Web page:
VA Maryland Health Care System Helps Veterans Struggle With Pandemic

Some 43 years later, a local woman struggling with the trauma of rape says the pandemic has added to her hardship. A new program through Maryland’s veterans health care system is helping her and others cope. survivor of military sexual trauma, ”said Margaret Hill-Grigson. Click the video player above to watch other headlines from WBALTV-11 News. “There is no part of life that rape does not affect,” she said. Hill-Grigson said at that point her concerns were dismissed and she was subsequently fired before completing her enlistment. Now a disabled vet with PTSD, she frequents survivor groups, knits and gardens to stay mentally healthy. But when the coronavirus pandemic struck, she isolated herself and slipped back into depression. “I tended to be isolated just for the sake of safety. It only made it worse,” she said. Lucky for her, the VA Maryland Health Care System has launched a new program called VA Connection Plans to help veterans get through tough times. The program uses a holistic approach to physical, mental and social well-being. “You have a first meeting with one of our stakeholders and they get to know the veteran and identify what is really important to him, regarding the challenges he faces and priorities for their well-being. Then they co-create goals, so at least one goal of physical, mental and social connection, ”said health researcher Samantha Hack. Hill-Grigson has returned to knitting, gardening and socializing. out of your comfort zone to re-enter the world. Even if it’s not in person, you can always stretch out again in a Zoom meeting with friends or while on the phone or going out and playing in the mud in your backyard, ”she said. The VA Maryland Health Care System launched the program in December 2020. There are 40 registered veterans. As for Hill-Grigson, she said the program is slowly helping her come to herself. Veterans who wish to participate in the Connection Plans Project should call 443-421-6270.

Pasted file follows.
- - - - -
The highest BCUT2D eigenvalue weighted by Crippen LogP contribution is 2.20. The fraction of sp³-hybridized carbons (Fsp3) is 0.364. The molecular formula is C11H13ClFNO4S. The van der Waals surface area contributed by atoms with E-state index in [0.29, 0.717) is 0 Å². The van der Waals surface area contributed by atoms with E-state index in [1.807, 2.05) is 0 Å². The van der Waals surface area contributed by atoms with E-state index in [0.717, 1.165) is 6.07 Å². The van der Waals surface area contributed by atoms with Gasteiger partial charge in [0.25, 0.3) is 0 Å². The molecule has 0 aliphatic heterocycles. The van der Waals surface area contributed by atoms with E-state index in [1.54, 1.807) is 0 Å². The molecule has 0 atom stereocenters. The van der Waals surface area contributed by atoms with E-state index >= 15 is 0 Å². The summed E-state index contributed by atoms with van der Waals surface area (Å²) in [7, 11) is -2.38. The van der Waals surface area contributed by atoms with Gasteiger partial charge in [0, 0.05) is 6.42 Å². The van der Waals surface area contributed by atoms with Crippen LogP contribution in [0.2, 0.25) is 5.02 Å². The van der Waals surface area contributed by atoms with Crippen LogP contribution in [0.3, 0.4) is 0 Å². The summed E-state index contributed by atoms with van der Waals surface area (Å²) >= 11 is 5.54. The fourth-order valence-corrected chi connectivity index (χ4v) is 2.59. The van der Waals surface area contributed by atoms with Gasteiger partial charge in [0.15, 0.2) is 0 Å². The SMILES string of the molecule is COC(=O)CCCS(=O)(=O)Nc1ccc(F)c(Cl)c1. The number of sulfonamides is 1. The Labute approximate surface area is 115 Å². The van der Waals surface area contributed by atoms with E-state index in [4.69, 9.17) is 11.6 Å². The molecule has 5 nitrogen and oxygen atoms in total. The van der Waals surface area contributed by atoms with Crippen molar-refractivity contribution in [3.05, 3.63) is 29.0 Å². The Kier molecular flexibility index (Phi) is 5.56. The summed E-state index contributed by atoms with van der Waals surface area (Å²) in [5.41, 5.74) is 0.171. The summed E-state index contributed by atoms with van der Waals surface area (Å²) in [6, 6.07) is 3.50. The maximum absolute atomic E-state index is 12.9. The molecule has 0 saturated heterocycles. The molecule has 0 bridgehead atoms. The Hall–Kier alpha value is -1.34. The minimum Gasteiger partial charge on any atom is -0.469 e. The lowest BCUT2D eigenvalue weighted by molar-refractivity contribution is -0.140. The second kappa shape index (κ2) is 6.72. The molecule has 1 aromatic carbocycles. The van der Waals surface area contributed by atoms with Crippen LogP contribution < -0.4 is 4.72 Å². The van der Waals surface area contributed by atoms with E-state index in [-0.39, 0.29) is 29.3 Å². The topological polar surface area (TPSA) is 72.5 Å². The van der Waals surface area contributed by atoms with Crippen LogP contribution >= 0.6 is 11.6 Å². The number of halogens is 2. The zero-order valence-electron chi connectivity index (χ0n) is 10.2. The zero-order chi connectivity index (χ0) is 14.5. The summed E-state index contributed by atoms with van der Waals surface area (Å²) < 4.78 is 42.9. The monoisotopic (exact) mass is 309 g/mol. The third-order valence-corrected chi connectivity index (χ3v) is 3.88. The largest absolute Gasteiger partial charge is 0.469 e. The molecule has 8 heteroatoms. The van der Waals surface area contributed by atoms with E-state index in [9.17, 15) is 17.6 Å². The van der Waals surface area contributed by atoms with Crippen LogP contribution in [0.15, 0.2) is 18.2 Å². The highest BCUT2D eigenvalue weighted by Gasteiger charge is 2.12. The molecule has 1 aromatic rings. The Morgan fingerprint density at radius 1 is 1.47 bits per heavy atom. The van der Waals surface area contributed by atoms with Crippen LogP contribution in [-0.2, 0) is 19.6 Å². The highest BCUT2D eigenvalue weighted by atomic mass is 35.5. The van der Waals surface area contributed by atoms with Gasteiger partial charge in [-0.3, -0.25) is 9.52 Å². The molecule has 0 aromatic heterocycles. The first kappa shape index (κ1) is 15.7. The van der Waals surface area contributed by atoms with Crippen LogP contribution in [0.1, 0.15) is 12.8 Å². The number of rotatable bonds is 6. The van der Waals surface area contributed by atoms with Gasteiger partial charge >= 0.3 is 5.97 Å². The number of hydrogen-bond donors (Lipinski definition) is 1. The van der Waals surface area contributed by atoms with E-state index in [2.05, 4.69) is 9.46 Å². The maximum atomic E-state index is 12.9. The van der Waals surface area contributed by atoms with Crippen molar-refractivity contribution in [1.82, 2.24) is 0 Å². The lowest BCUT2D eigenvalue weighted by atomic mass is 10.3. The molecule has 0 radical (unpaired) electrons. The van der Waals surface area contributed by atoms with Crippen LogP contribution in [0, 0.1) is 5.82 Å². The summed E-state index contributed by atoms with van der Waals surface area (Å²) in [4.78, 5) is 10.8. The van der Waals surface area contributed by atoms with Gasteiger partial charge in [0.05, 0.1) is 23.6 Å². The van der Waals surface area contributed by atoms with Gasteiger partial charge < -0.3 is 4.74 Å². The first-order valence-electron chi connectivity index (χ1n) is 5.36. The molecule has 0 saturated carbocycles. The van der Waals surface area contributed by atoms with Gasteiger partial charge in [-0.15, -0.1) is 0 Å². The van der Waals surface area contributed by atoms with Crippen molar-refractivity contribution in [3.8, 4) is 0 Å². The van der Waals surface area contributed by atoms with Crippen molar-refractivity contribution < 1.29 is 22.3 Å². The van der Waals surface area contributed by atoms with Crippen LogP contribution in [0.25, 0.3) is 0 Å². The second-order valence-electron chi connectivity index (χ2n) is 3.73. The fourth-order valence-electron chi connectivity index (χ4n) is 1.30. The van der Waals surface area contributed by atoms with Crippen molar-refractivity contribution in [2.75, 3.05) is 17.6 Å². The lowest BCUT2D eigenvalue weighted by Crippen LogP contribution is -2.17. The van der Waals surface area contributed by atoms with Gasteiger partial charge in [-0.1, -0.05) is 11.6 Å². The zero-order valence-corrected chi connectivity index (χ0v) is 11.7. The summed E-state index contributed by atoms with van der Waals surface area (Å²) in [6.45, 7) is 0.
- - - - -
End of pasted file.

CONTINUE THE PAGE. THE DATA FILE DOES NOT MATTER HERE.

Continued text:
Some 43 years later, a local woman struggling with the trauma of rape says the pandemic has added to her hardship. A new program through Maryland’s veterans health care system is helping her and others cope.

“I was 19 when I enlisted. It was in 1979. I did my basic training in Orlando, Florida while I was in basic training. I survived a sexual trauma. military, ”said Margaret Hill-Grigson.

Click on the video player above to watch other titles from WBALTV-11 News

It may have been over 40 years ago, but the veteran still suffers from being raped while in the Navy.

“There is no part of life that rape does not affect,” she said.

Hill-Grigson said at that point her concerns were dismissed and she was subsequently fired before completing her enlistment. Now a disabled vet with PTSD, she frequents survivor groups, knits and gardens to stay mentally healthy. But when the coronavirus pandemic struck, she isolated herself and slipped back into depression.

“I tended to be isolated just for the sake of safety. It just made it worse,” she said.

Lucky for her, the VA Maryland Health Care System has launched a new program called VA Connection Plans to help veterans get through this difficult time. The program uses a holistic approach to physical, mental and social well-being.

“You have a first meeting with one of our interventionists and they get to know the veteran and identify what is really important to him, in terms of the challenges he is facing and the priorities for his well-being. , they co-create goals, so at least one goal for body, mind and social connection, ”said health researcher Samantha Hack.

Hill-Grigson has returned to knitting, gardening and socializing.

“You have to step out of your comfort zone to re-enter the world. Even if it’s not in person, you can still develop yourself again in a Zoom meeting with friends or by calling or going out and playing mud in your garden, ”she said.

The VA Maryland Health Care System launched the program in December 2020. There are 40 registered veterans. As for Hill-Grigson, she said the program is slowly helping her recover.

Veterans who wish to participate in the Connection Plans project should call 443-421-6270.

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